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first to the first mark in each of the contests in this play-off final

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against the Kiwis and here they have given them a free pass right from

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the outset. The first time in the entire series that Artemis Racing

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has not been ahead at Mach number -- Mark one. They must have been over

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by literally millimetres. Just a shame for Artemis and the fans. A

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real kick in the guts. The New Zealanders have been very content

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and happy to play catch up through this contest. Different dynamic to

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this one. Nathan Outteridge has got to come up with the goods from here.

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Full credit to Burling. We were saying what a shame for Artemis but

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Burling stayed out of trouble. He did a nice job, just kind of keeping

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it clean and doing his own thing. This time it worked. There is Peter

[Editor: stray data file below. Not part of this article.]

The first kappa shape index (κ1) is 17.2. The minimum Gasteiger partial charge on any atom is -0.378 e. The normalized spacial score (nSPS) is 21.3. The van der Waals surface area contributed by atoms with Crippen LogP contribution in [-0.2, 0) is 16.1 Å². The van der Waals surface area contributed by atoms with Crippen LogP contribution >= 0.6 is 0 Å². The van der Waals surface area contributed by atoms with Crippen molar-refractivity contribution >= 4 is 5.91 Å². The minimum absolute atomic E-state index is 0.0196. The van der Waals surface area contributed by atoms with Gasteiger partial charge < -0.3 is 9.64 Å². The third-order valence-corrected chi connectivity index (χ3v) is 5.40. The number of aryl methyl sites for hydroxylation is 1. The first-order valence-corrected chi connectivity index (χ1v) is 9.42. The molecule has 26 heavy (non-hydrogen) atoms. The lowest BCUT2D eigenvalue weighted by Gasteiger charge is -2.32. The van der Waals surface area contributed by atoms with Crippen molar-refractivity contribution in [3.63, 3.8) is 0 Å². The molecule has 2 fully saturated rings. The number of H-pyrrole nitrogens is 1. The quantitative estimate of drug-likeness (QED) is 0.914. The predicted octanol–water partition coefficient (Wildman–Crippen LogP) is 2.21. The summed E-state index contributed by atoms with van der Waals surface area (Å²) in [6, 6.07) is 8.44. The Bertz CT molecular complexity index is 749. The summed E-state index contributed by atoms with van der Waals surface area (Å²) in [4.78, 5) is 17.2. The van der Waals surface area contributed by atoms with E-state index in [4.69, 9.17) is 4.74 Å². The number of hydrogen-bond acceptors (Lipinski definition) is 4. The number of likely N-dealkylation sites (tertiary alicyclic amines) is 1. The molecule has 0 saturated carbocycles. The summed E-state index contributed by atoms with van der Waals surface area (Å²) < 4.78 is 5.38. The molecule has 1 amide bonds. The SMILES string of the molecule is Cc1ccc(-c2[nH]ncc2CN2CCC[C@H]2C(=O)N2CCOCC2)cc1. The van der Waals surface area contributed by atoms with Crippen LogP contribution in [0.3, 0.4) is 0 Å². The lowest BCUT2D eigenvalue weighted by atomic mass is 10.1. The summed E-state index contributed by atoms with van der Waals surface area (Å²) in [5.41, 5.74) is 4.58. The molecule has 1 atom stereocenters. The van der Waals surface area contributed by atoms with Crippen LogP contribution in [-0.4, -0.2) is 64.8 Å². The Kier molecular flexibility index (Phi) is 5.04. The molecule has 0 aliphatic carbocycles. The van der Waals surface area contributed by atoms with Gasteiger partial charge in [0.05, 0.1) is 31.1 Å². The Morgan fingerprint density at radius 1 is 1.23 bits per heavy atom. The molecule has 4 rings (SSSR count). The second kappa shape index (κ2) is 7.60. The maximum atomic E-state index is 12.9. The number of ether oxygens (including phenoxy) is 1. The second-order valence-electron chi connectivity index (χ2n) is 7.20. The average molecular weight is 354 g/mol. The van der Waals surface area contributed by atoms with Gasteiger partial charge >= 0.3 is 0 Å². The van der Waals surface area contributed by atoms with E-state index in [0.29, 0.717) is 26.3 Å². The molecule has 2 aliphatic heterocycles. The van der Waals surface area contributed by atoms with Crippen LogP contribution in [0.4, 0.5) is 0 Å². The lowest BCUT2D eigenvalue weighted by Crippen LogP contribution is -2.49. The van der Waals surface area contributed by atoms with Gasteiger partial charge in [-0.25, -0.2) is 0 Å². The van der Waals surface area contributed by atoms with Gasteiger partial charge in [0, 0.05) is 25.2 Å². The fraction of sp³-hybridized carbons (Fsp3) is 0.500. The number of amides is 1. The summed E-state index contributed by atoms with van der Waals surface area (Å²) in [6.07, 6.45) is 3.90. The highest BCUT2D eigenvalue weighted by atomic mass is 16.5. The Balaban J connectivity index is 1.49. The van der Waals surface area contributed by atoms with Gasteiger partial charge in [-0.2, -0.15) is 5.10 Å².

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Burling, the Iceman. He is showing very little emotion through the

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course of this event, but they have worked so beautifully together. This

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is the replay of the start line and we will see the narrow margins we

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are talking about here. Just look at it, fractions. Just crazy how good

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they are and figuring out the timing distance while on foils. Just a

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little too good. The penalty meaning the Swedes had to wait for two boat

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lengths, had to put two clear boat lengths between themselves and the

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New Zealanders before they could race again and it has cost them 100

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metres or so. There's the heart rate monitors, Iain Jensen already maxing

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it out. That can't be right given that he's not grinding currently.

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So the New Zealanders, after just about the ideal start, given what's

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on the line for them here, given the trouble is they have hard in all of

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these starts, and actually not just in the play-offs final, they have

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had trouble at the start since they got here. But the rest of the boat

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handling has been so exemplary it hasn't cost them. This is a big move

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by Artemis, they choose to do a separate manoeuvre at the gate. They

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caused the split, but looking over the top of our monitors at the